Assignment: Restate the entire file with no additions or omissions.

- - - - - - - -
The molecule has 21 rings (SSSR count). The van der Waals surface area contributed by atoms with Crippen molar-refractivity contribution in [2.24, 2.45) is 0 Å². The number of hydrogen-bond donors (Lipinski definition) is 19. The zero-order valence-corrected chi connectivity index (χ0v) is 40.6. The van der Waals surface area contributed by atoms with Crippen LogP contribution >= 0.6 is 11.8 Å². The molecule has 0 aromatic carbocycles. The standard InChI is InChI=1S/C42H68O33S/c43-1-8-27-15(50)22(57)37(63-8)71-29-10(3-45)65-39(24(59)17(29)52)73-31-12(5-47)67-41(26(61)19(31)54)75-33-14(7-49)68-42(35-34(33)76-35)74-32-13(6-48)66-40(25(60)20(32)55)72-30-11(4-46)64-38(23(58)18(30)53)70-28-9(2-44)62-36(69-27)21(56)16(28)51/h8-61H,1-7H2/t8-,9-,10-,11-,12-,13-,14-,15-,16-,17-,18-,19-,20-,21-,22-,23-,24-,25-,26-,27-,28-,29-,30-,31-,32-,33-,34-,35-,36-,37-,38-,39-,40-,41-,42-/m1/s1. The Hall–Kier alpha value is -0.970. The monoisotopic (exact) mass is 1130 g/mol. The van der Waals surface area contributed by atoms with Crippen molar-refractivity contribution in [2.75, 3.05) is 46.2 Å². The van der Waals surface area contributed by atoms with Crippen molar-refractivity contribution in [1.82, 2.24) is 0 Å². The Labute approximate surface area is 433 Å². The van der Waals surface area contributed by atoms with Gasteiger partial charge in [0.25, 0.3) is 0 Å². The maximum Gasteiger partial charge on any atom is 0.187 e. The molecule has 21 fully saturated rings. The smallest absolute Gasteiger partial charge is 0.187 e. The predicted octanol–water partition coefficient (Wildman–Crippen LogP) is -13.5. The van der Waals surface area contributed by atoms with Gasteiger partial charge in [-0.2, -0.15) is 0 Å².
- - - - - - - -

The molecule has 21 rings (SSSR count). The van der Waals surface area contributed by atoms with Crippen molar-refractivity contribution in [2.24, 2.45) is 0 Å². The number of hydrogen-bond donors (Lipinski definition) is 19. The zero-order valence-corrected chi connectivity index (χ0v) is 40.6. The van der Waals surface area contributed by atoms with Crippen LogP contribution >= 0.6 is 11.8 Å². The molecule has 0 aromatic carbocycles. The standard InChI is InChI=1S/C42H68O33S/c43-1-8-27-15(50)22(57)37(63-8)71-29-10(3-45)65-39(24(59)17(29)52)73-31-12(5-47)67-41(26(61)19(31)54)75-33-14(7-49)68-42(35-34(33)76-35)74-32-13(6-48)66-40(25(60)20(32)55)72-30-11(4-46)64-38(23(58)18(30)53)70-28-9(2-44)62-36(69-27)21(56)16(28)51/h8-61H,1-7H2/t8-,9-,10-,11-,12-,13-,14-,15-,16-,17-,18-,19-,20-,21-,22-,23-,24-,25-,26-,27-,28-,29-,30-,31-,32-,33-,34-,35-,36-,37-,38-,39-,40-,41-,42-/m1/s1. The Hall–Kier alpha value is -0.970. The monoisotopic (exact) mass is 1130 g/mol. The van der Waals surface area contributed by atoms with Crippen molar-refractivity contribution in [2.75, 3.05) is 46.2 Å². The van der Waals surface area contributed by atoms with Crippen molar-refractivity contribution in [1.82, 2.24) is 0 Å². The Labute approximate surface area is 433 Å². The van der Waals surface area contributed by atoms with Gasteiger partial charge in [0.25, 0.3) is 0 Å². The maximum Gasteiger partial charge on any atom is 0.187 e. The molecule has 21 fully saturated rings. The smallest absolute Gasteiger partial charge is 0.187 e. The predicted octanol–water partition coefficient (Wildman–Crippen LogP) is -13.5. The van der Waals surface area contributed by atoms with Gasteiger partial charge in [-0.2, -0.15) is 0 Å².